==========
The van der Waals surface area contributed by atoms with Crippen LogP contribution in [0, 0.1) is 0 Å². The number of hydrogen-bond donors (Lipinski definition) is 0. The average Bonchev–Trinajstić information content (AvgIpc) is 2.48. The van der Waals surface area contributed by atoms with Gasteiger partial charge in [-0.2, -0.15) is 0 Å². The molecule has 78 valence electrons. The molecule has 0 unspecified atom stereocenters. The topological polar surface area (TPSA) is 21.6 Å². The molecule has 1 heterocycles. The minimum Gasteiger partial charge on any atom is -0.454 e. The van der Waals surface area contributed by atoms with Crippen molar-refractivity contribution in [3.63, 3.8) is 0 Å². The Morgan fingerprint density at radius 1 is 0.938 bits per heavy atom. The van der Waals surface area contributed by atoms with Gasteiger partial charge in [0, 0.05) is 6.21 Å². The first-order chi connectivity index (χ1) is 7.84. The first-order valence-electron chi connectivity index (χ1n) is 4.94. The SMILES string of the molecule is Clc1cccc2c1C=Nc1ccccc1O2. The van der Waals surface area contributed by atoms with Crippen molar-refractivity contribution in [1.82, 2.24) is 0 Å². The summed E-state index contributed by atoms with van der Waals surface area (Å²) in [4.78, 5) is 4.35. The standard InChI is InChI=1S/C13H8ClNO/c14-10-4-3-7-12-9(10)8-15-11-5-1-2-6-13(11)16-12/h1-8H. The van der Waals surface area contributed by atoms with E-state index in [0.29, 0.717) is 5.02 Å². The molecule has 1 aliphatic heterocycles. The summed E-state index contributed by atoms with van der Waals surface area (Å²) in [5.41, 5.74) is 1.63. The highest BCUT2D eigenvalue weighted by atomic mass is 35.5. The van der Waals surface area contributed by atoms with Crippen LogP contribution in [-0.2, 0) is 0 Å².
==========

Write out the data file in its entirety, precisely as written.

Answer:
The van der Waals surface area contributed by atoms with Crippen LogP contribution in [0, 0.1) is 0 Å². The number of hydrogen-bond donors (Lipinski definition) is 0. The average Bonchev–Trinajstić information content (AvgIpc) is 2.48. The van der Waals surface area contributed by atoms with Gasteiger partial charge in [-0.2, -0.15) is 0 Å². The molecule has 78 valence electrons. The molecule has 0 unspecified atom stereocenters. The topological polar surface area (TPSA) is 21.6 Å². The molecule has 1 heterocycles. The minimum Gasteiger partial charge on any atom is -0.454 e. The van der Waals surface area contributed by atoms with Crippen molar-refractivity contribution in [3.63, 3.8) is 0 Å². The Morgan fingerprint density at radius 1 is 0.938 bits per heavy atom. The van der Waals surface area contributed by atoms with Gasteiger partial charge in [0, 0.05) is 6.21 Å². The first-order chi connectivity index (χ1) is 7.84. The first-order valence-electron chi connectivity index (χ1n) is 4.94. The SMILES string of the molecule is Clc1cccc2c1C=Nc1ccccc1O2. The van der Waals surface area contributed by atoms with Crippen molar-refractivity contribution in [1.82, 2.24) is 0 Å². The summed E-state index contributed by atoms with van der Waals surface area (Å²) in [4.78, 5) is 4.35. The standard InChI is InChI=1S/C13H8ClNO/c14-10-4-3-7-12-9(10)8-15-11-5-1-2-6-13(11)16-12/h1-8H. The van der Waals surface area contributed by atoms with E-state index in [0.29, 0.717) is 5.02 Å². The molecule has 1 aliphatic heterocycles. The summed E-state index contributed by atoms with van der Waals surface area (Å²) in [5.41, 5.74) is 1.63. The highest BCUT2D eigenvalue weighted by atomic mass is 35.5. The van der Waals surface area contributed by atoms with Crippen LogP contribution in [-0.2, 0) is 0 Å².